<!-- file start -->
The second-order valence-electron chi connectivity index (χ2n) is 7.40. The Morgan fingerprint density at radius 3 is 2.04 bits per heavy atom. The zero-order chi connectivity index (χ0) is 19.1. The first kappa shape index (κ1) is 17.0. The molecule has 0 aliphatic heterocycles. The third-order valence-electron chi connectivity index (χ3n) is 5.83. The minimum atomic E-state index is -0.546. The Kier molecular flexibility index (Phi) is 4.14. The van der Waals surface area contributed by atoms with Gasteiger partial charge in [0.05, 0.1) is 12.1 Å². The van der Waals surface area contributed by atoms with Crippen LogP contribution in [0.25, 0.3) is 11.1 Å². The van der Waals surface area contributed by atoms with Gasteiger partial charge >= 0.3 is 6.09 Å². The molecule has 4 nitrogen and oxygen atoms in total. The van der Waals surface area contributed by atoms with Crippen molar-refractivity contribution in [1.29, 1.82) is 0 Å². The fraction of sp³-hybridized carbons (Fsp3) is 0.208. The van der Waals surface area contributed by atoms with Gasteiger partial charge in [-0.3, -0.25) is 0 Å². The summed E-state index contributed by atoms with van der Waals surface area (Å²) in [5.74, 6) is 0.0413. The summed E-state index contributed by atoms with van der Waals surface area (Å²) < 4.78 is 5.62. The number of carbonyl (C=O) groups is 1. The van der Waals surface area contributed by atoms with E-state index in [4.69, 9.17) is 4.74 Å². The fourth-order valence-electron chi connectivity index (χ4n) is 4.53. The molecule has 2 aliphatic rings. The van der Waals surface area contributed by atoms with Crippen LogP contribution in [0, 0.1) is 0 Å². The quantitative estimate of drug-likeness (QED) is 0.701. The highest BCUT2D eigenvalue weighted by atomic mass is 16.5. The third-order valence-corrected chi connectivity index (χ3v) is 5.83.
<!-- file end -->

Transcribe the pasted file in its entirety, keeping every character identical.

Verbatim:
The second-order valence-electron chi connectivity index (χ2n) is 7.40. The Morgan fingerprint density at radius 3 is 2.04 bits per heavy atom. The zero-order chi connectivity index (χ0) is 19.1. The first kappa shape index (κ1) is 17.0. The molecule has 0 aliphatic heterocycles. The third-order valence-electron chi connectivity index (χ3n) is 5.83. The minimum atomic E-state index is -0.546. The Kier molecular flexibility index (Phi) is 4.14. The van der Waals surface area contributed by atoms with Gasteiger partial charge in [0.05, 0.1) is 12.1 Å². The van der Waals surface area contributed by atoms with Crippen LogP contribution in [0.25, 0.3) is 11.1 Å². The van der Waals surface area contributed by atoms with Gasteiger partial charge >= 0.3 is 6.09 Å². The molecule has 4 nitrogen and oxygen atoms in total. The van der Waals surface area contributed by atoms with Crippen molar-refractivity contribution in [1.29, 1.82) is 0 Å². The fraction of sp³-hybridized carbons (Fsp3) is 0.208. The van der Waals surface area contributed by atoms with Gasteiger partial charge in [-0.3, -0.25) is 0 Å². The summed E-state index contributed by atoms with van der Waals surface area (Å²) in [5.74, 6) is 0.0413. The summed E-state index contributed by atoms with van der Waals surface area (Å²) < 4.78 is 5.62. The number of carbonyl (C=O) groups is 1. The van der Waals surface area contributed by atoms with E-state index in [4.69, 9.17) is 4.74 Å². The fourth-order valence-electron chi connectivity index (χ4n) is 4.53. The molecule has 2 aliphatic rings. The van der Waals surface area contributed by atoms with Crippen LogP contribution in [0, 0.1) is 0 Å². The quantitative estimate of drug-likeness (QED) is 0.701. The highest BCUT2D eigenvalue weighted by atomic mass is 16.5. The third-order valence-corrected chi connectivity index (χ3v) is 5.83.